a chapel within the building, dedicated to the Blessed Virgin Mary, who is commonly referred to as “Our Lady” The Lady Chapel was a common feature in mediaeval cathedrals churches and still survives to this day. The figure of Our Lady above the altar was originally at St. Peter’s Roman Catholic Church a short distance away. It was bought from that community, after the re-ordering of their building in the 1970’s when it was no longer needed.
is the only work by Frank Roper carved used wood. Here we see Martin, as a serving Roman Officer, coming to the aid of a poor beggar. Martin, it is said, cut his cloak in half and gave one half to this poor man. Later in a dream, Martin re-visited this scene and saw in place of the beggar the person of Jesus Christ.
These three figures, Christ, St. Martin and an Archangel were recently carved by Mr Peter Bowen using Bath Stone that previously formed a window entrance porch. This window was removed to create a new doorway. The stone Peter then reused to carve these figures.
FEATURES OF THE CHURCH BUILDING
Frank Roper was born on 12 December 1914 and died on 3 December 2000 aged 85 years. He was born in Haworth, Yorkshire where his grandfather had a stone-carving shop. He attended Keighley School of Art, where he met his future wife Nora Ellison, and together they went on to study at the Royal College of Art.
Frank Roper’s prominent church commissions are the lettered panel for the tomb of Bede at Durham Cathedral (1970), the Lady Chapel screen at St David’s Cathedral (1973) and his Crucifixion at Peterborough Cathedral (1974). With his wife he made architectural glass, and important examples of their work can be seen at St Peter’s Church, Chippenham (1968). Outside his ecclesiastical commissions Roper worked on such pieces as mythical figures and animated constructions.
Many examples of his work spanning his long career are to be found at St Martin’s Roath.
His association with Wales, and in particular with Cardiff began when, after appointments at art colleges in Lincoln and Sheffield, he was appointed Vice-Principal at Cardiff College of Art in 1947, where he remained until his retirement in 1973. He tended to think of teaching as a temporary measure, and was happiest when creating his own works of art. He established a foundry on the ground floor of his home in Penarth, where he executed many of his commissions.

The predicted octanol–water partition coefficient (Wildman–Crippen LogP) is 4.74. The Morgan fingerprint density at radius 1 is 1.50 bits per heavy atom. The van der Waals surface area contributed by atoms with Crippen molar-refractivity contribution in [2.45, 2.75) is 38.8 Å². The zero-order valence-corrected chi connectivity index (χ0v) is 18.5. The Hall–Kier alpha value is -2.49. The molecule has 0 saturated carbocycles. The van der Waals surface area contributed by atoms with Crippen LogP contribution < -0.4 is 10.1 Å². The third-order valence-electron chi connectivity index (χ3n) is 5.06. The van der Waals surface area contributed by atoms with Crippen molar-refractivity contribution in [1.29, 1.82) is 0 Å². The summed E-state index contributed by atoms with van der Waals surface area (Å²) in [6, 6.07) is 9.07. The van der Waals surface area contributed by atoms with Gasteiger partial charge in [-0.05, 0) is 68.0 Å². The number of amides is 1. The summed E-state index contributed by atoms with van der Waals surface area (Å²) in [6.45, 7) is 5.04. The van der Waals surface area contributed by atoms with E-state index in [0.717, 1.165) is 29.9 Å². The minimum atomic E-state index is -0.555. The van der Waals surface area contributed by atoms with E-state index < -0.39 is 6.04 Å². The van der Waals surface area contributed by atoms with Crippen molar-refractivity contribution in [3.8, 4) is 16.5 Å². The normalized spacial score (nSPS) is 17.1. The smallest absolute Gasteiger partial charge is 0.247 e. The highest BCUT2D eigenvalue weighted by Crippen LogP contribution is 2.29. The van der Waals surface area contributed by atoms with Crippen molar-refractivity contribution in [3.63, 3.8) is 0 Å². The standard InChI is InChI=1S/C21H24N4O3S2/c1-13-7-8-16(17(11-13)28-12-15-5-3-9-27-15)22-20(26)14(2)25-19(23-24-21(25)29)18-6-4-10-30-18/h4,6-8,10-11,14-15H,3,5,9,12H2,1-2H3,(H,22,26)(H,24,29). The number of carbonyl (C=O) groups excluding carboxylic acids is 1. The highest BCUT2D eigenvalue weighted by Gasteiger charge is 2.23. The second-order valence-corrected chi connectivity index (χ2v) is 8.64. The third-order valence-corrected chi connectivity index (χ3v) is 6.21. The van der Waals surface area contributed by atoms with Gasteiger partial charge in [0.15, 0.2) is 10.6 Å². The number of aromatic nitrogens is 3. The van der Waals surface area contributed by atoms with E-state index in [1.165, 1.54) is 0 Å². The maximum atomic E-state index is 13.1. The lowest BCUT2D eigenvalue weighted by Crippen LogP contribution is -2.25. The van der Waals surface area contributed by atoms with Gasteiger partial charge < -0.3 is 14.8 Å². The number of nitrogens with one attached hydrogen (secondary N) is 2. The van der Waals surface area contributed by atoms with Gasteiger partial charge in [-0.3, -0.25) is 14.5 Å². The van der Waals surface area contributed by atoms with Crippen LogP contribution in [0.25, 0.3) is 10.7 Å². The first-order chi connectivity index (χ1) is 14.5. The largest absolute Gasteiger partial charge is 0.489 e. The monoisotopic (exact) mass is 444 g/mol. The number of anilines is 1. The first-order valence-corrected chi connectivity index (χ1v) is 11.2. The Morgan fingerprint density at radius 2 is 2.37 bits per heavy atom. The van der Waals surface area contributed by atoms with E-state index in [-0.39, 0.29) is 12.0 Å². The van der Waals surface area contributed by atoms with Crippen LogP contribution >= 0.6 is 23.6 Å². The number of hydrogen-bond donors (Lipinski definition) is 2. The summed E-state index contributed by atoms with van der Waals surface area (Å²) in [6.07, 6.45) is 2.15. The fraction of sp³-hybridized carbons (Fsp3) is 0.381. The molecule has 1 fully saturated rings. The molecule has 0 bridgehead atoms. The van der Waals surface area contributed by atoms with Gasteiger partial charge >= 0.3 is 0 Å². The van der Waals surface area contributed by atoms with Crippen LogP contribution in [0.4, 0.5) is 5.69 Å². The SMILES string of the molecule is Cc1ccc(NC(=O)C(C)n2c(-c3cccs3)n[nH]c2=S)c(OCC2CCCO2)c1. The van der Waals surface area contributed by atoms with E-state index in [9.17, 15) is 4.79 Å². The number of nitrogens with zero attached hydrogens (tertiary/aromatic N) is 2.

In the 1950s he became interested in aluminium as a medium for sculpture, and invented the process of ‘lost-polystyrene’ casting. During this time he worked closely with George Pace, Jacob Epstein and John Piper in the restoration of Llandaff Cathedral.
THE MOSAIC OF
CHRIST THE PANTOCRATOR OF ROATH
The mosaic icon of Christ the Pantocrator of Roath was designed and fabricated by Aidan Hart. Martin Earle and Ulia Clow assisted him in his studio near Shrewsbury. The mosaic was transported to Cardiff in its completed form and then positioned within a carved round stone frame, thirty feet above street level, constructed by the local stonemason Paul Mitchell.
The Mosaic was solemnly blessed during the celebration of High Mass on Sunday 22nd September 2013 by the The Most Reverend Dr. Rowan Williams sometime Archbishop of Canterbury. The Mosaic was financed by an anonymous benefactor and given as a thank offering.
A detailed publication written by Dr. David Woolf is available in pdf format to help you appreciate the Mosaic more fully.